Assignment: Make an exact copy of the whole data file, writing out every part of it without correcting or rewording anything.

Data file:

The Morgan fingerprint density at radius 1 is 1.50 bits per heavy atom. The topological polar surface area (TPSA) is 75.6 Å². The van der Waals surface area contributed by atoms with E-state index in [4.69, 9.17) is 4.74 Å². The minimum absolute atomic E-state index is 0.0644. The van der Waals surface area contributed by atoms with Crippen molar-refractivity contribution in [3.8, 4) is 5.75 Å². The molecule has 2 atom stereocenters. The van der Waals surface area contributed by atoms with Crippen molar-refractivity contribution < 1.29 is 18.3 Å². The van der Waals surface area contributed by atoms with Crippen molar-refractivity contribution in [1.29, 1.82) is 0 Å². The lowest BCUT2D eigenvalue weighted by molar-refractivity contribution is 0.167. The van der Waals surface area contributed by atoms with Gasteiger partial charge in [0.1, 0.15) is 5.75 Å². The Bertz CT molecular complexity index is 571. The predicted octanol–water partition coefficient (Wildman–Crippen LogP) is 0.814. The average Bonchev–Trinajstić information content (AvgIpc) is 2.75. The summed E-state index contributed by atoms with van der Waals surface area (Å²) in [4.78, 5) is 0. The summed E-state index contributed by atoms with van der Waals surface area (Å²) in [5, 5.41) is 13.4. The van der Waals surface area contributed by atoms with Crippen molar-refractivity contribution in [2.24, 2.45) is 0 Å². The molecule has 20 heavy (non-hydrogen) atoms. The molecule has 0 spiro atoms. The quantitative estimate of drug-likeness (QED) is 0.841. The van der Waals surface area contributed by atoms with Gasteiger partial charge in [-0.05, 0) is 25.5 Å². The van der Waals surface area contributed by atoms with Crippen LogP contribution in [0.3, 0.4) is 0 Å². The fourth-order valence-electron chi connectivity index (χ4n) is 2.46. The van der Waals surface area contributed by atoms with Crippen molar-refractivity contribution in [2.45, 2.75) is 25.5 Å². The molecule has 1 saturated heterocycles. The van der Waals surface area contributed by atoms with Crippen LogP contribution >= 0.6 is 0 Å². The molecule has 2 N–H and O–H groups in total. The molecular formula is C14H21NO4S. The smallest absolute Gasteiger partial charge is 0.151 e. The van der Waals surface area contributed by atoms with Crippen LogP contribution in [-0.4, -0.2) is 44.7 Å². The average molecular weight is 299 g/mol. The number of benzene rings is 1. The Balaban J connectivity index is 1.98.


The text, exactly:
The Morgan fingerprint density at radius 1 is 1.50 bits per heavy atom. The topological polar surface area (TPSA) is 75.6 Å². The van der Waals surface area contributed by atoms with E-state index in [4.69, 9.17) is 4.74 Å². The minimum absolute atomic E-state index is 0.0644. The van der Waals surface area contributed by atoms with Crippen molar-refractivity contribution in [3.8, 4) is 5.75 Å². The molecule has 2 atom stereocenters. The van der Waals surface area contributed by atoms with Crippen molar-refractivity contribution < 1.29 is 18.3 Å². The van der Waals surface area contributed by atoms with Crippen molar-refractivity contribution in [1.29, 1.82) is 0 Å². The lowest BCUT2D eigenvalue weighted by molar-refractivity contribution is 0.167. The van der Waals surface area contributed by atoms with Gasteiger partial charge in [0.1, 0.15) is 5.75 Å². The Bertz CT molecular complexity index is 571. The predicted octanol–water partition coefficient (Wildman–Crippen LogP) is 0.814. The average Bonchev–Trinajstić information content (AvgIpc) is 2.75. The summed E-state index contributed by atoms with van der Waals surface area (Å²) in [4.78, 5) is 0. The summed E-state index contributed by atoms with van der Waals surface area (Å²) in [5, 5.41) is 13.4. The van der Waals surface area contributed by atoms with Crippen molar-refractivity contribution in [2.24, 2.45) is 0 Å². The molecule has 20 heavy (non-hydrogen) atoms. The molecule has 0 spiro atoms. The quantitative estimate of drug-likeness (QED) is 0.841. The van der Waals surface area contributed by atoms with Gasteiger partial charge in [-0.05, 0) is 25.5 Å². The van der Waals surface area contributed by atoms with Crippen LogP contribution in [0.3, 0.4) is 0 Å². The fourth-order valence-electron chi connectivity index (χ4n) is 2.46. The van der Waals surface area contributed by atoms with Crippen molar-refractivity contribution in [2.45, 2.75) is 25.5 Å². The molecule has 1 saturated heterocycles. The van der Waals surface area contributed by atoms with Crippen LogP contribution >= 0.6 is 0 Å². The molecule has 2 N–H and O–H groups in total. The molecular formula is C14H21NO4S. The smallest absolute Gasteiger partial charge is 0.151 e. The van der Waals surface area contributed by atoms with Crippen LogP contribution in [-0.4, -0.2) is 44.7 Å². The average molecular weight is 299 g/mol. The number of benzene rings is 1. The Balaban J connectivity index is 1.98.